Dog neutering & spaying: pre & post-operative care tips

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dog neutering & spaying - pre and post operative care tips

Dogs with behavioral issues like trying to mark his territory (by lifting his leg) or paying attention to other dogs rather than their owners are difficult to contain.

This is where the option of spaying, neutering or desexing can play a crucial role. Understanding the difference and acting accordingly can help you to enjoy the benefits in the long run.

This post throws light on spaying and neutering and the pre and post- operative tips related to the process.

What is the difference between spaying and neutering?

Spaying is desexing of a female dog whereas neutering is the desexing of male dogs.

Spaying in female dogs involves the removal of the ovaries and uterus. As a consequence, the female dog no longer enjoys a heat cycle.

Neutering process in male dogs is dominated by the removal of their testicles.

Desexing or both spaying and neutering of dogs eliminate behavioral issues like humping and other unpredictable behavioral tendencies. Additionally, desexing is considered as a great means to prevent unwanted litter.

Dog desexing Pre operative tips

It is important for you to schedule a veterinary examination prior to deciding on whether to desex your pooch. The veterinarian will carry out the necessary test to validate whether he can go ahead with the process.

The test will help the veterinarian to identify any systematic problems that might prevent him from carrying out the procedure.

When admitting your pooch for a desexing procedure, the vet will administer IV fluids to maintain retain the blood pressure of your dog at an ideal rate.

A pre-anesthetic blood test will be carried out to determine the condition of organs like liver and kidney in addition to checking the figures on blood glucose and count.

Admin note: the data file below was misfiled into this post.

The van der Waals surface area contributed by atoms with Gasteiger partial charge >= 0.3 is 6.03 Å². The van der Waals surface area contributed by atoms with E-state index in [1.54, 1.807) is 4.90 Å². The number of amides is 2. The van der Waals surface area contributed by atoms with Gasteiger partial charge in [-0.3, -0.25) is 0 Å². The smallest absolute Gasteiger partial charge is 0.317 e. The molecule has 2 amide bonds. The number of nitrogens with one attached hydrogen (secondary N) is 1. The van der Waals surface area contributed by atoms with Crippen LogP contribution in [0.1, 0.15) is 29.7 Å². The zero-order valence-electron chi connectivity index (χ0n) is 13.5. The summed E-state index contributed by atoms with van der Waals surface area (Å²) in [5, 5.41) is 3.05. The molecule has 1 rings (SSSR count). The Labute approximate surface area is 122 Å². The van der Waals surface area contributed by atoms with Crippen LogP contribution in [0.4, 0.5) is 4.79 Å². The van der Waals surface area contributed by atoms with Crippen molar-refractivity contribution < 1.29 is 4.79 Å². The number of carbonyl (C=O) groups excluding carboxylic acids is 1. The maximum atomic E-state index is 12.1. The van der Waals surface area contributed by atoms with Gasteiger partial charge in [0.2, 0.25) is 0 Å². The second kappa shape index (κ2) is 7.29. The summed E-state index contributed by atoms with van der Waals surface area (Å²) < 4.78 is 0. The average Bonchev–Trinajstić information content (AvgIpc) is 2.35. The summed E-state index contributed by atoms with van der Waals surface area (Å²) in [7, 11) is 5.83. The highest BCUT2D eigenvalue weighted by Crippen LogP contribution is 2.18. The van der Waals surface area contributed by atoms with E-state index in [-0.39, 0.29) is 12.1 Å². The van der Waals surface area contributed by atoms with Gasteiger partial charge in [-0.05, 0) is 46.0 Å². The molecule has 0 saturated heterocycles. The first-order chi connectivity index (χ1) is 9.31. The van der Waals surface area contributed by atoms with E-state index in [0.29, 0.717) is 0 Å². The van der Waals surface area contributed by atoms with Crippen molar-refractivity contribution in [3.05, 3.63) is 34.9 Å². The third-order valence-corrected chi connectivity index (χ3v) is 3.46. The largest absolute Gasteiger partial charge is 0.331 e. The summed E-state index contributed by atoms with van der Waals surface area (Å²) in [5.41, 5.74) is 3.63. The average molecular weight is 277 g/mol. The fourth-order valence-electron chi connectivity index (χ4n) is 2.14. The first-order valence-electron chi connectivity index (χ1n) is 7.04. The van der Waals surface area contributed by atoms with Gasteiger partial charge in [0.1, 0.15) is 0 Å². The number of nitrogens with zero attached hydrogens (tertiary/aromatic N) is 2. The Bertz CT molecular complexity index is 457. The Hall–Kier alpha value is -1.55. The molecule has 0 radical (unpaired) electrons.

Post operative care tips

Your dog might require 10 to 14 days to recover completely from the process of neutering or spaying. However, the recovery period can vary with respect to health and other factors. For instance, it is has been proven that attention and special care can second speedy recovery in dogs who have undergone desexing.

For the best results and an efficient recovery, follow these tips:

  • Retrain your dog from interacting with other dogs
  • Do not allow your dog to stretch himself via running and other physical activities
  • It is ideal to prevent your dog from licking the wound
  • Make sure that the wound is clean healing with time. Keep an eye out for swelling or smelly discharges
  • It is ideal not to bathe your dog, the alternative option would be to groom your dog with a wet clean towel
  • If your pet seems to be having some distress or pain, feed him the medication provided by the doctor after the surgery.

Desexing your dog is a big decision that should be backed by in-depth thought and foresight. It is inevitable that you consult with a veterinarian prior to confirming your decision.

Planning to desex your pooch? Drop us a line to get the best advice tailored to the health statistics of your best companion.

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